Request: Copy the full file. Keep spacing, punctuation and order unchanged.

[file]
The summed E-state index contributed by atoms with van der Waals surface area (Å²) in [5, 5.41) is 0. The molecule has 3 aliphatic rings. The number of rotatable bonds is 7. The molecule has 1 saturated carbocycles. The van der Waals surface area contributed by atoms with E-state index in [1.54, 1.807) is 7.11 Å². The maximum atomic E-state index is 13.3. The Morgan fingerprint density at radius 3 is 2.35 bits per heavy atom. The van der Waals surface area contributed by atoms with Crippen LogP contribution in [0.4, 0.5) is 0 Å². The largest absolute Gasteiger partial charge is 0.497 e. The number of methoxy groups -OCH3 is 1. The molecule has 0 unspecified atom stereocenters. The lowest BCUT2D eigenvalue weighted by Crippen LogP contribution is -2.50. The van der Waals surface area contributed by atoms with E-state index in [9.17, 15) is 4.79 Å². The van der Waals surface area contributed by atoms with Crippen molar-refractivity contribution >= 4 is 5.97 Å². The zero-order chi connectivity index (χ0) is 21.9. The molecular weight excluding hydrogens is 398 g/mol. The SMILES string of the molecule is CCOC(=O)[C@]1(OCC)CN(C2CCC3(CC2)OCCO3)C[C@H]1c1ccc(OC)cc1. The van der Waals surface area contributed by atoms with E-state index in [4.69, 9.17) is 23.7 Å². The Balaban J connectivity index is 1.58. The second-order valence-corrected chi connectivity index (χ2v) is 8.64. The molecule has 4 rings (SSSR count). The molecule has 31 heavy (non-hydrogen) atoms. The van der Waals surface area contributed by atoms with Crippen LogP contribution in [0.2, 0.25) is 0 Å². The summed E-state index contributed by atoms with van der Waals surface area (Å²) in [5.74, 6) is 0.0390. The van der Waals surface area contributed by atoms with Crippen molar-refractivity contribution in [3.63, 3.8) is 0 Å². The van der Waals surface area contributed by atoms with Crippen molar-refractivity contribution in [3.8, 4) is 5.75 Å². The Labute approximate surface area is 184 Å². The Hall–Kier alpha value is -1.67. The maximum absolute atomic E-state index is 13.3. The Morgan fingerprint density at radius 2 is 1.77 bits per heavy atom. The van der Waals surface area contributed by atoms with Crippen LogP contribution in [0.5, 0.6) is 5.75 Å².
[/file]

The summed E-state index contributed by atoms with van der Waals surface area (Å²) in [5, 5.41) is 0. The molecule has 3 aliphatic rings. The number of rotatable bonds is 7. The molecule has 1 saturated carbocycles. The van der Waals surface area contributed by atoms with E-state index in [1.54, 1.807) is 7.11 Å². The maximum atomic E-state index is 13.3. The Morgan fingerprint density at radius 3 is 2.35 bits per heavy atom. The van der Waals surface area contributed by atoms with Crippen LogP contribution in [0.4, 0.5) is 0 Å². The largest absolute Gasteiger partial charge is 0.497 e. The number of methoxy groups -OCH3 is 1. The molecule has 0 unspecified atom stereocenters. The lowest BCUT2D eigenvalue weighted by Crippen LogP contribution is -2.50. The van der Waals surface area contributed by atoms with E-state index in [9.17, 15) is 4.79 Å². The van der Waals surface area contributed by atoms with Crippen molar-refractivity contribution >= 4 is 5.97 Å². The zero-order chi connectivity index (χ0) is 21.9. The molecular weight excluding hydrogens is 398 g/mol. The SMILES string of the molecule is CCOC(=O)[C@]1(OCC)CN(C2CCC3(CC2)OCCO3)C[C@H]1c1ccc(OC)cc1. The van der Waals surface area contributed by atoms with E-state index in [4.69, 9.17) is 23.7 Å². The Balaban J connectivity index is 1.58. The second-order valence-corrected chi connectivity index (χ2v) is 8.64. The molecule has 4 rings (SSSR count). The molecule has 31 heavy (non-hydrogen) atoms. The van der Waals surface area contributed by atoms with Crippen LogP contribution in [0.2, 0.25) is 0 Å². The summed E-state index contributed by atoms with van der Waals surface area (Å²) in [5.74, 6) is 0.0390. The van der Waals surface area contributed by atoms with Crippen molar-refractivity contribution in [3.63, 3.8) is 0 Å². The van der Waals surface area contributed by atoms with Crippen molar-refractivity contribution in [3.8, 4) is 5.75 Å². The Labute approximate surface area is 184 Å². The Hall–Kier alpha value is -1.67. The maximum absolute atomic E-state index is 13.3. The Morgan fingerprint density at radius 2 is 1.77 bits per heavy atom. The van der Waals surface area contributed by atoms with Crippen LogP contribution in [0.5, 0.6) is 5.75 Å².